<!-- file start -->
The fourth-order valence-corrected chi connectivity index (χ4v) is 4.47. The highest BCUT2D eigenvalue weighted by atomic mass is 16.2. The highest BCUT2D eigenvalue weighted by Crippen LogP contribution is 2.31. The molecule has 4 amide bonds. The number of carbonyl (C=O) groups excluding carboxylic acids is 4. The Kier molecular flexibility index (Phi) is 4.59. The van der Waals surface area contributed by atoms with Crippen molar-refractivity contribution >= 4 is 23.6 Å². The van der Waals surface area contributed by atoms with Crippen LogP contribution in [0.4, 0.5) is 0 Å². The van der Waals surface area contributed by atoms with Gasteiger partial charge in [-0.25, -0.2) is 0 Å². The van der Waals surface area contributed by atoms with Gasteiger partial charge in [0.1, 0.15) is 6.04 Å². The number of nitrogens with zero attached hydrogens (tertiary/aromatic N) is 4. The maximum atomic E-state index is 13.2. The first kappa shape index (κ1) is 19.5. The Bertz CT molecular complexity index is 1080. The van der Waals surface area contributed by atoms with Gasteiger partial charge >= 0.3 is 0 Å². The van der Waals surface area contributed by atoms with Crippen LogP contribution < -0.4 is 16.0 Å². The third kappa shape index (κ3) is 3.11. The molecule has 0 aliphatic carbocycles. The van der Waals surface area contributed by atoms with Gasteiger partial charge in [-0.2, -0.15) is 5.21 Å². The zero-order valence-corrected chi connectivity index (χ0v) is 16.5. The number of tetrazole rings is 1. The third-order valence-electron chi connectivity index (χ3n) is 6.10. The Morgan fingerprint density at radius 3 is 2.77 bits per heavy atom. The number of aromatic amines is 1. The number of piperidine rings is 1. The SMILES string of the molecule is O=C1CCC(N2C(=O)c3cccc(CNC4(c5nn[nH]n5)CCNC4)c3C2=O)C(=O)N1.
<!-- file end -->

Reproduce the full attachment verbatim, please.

The fourth-order valence-corrected chi connectivity index (χ4v) is 4.47. The highest BCUT2D eigenvalue weighted by atomic mass is 16.2. The highest BCUT2D eigenvalue weighted by Crippen LogP contribution is 2.31. The molecule has 4 amide bonds. The number of carbonyl (C=O) groups excluding carboxylic acids is 4. The Kier molecular flexibility index (Phi) is 4.59. The van der Waals surface area contributed by atoms with Crippen molar-refractivity contribution >= 4 is 23.6 Å². The van der Waals surface area contributed by atoms with Crippen LogP contribution in [0.4, 0.5) is 0 Å². The van der Waals surface area contributed by atoms with Gasteiger partial charge in [-0.25, -0.2) is 0 Å². The van der Waals surface area contributed by atoms with Gasteiger partial charge in [0.1, 0.15) is 6.04 Å². The number of nitrogens with zero attached hydrogens (tertiary/aromatic N) is 4. The maximum atomic E-state index is 13.2. The first kappa shape index (κ1) is 19.5. The Bertz CT molecular complexity index is 1080. The van der Waals surface area contributed by atoms with Gasteiger partial charge >= 0.3 is 0 Å². The van der Waals surface area contributed by atoms with Crippen LogP contribution < -0.4 is 16.0 Å². The third kappa shape index (κ3) is 3.11. The molecule has 0 aliphatic carbocycles. The van der Waals surface area contributed by atoms with Gasteiger partial charge in [-0.2, -0.15) is 5.21 Å². The zero-order valence-corrected chi connectivity index (χ0v) is 16.5. The number of tetrazole rings is 1. The third-order valence-electron chi connectivity index (χ3n) is 6.10. The Morgan fingerprint density at radius 3 is 2.77 bits per heavy atom. The number of aromatic amines is 1. The number of piperidine rings is 1. The SMILES string of the molecule is O=C1CCC(N2C(=O)c3cccc(CNC4(c5nn[nH]n5)CCNC4)c3C2=O)C(=O)N1.